1. Look after yourself

Looking after yourself helps you gain confidence. It’s fundamental to success. Make sure you get more than enough sleep, do regular exercise and eat healthy food. Make it a habit.

If you feel good, you gain confidence, which inspires you to look after yourself and you create a positive cycle.

  1. Be kind and generous

Being kind and generous to others makes us feel good; and feeling good helps us to gain confidence.

Linked to this, focus on being grateful for what you have and what has gone well that day. I’d suggest that you start by writing down the things you are grateful for every day and make a deliberate effort to be kind and generous to others at every opportunity. And again, over time this becomes a habit.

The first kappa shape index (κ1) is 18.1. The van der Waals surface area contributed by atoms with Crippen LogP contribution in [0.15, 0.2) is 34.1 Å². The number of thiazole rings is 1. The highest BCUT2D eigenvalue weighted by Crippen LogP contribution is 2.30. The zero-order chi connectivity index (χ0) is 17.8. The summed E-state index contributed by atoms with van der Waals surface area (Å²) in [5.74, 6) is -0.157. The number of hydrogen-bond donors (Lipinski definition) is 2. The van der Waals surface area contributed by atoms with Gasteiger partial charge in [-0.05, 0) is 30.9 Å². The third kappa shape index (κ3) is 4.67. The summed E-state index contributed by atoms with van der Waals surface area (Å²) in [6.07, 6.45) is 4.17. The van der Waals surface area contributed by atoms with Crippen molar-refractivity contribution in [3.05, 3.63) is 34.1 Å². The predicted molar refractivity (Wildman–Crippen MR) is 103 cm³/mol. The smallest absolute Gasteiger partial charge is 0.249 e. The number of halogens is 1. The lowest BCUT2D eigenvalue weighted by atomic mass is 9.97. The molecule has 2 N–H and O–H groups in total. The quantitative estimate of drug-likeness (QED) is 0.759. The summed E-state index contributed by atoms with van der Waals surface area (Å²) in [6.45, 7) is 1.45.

1. Be prepared

The more you practice, the more successful you get. Funny isn’t it?

Gaining confidence is borne out of practice. Be prepared, practice the presentation, read the meeting minutes, research the person you are meeting.

In his book Outliers, Malcolm Gladwell talks about the practice required to be the master of your skill being 10,000 hours. So start putting the hours in and you will gain confidence.

‘Inaction breeds doubt and fear. Action breeds confidence and courage. If you want to conquer fear, do not sit home and think about it. Go out and get busy.’ Dale Carnegie

And finally, conquer the knowing-doing gap. You’ve now got a stack of practical tactics to gain confidence and boost your self-esteem. Every action you take will add up but it starts with you.

If you want to gain success, take action today.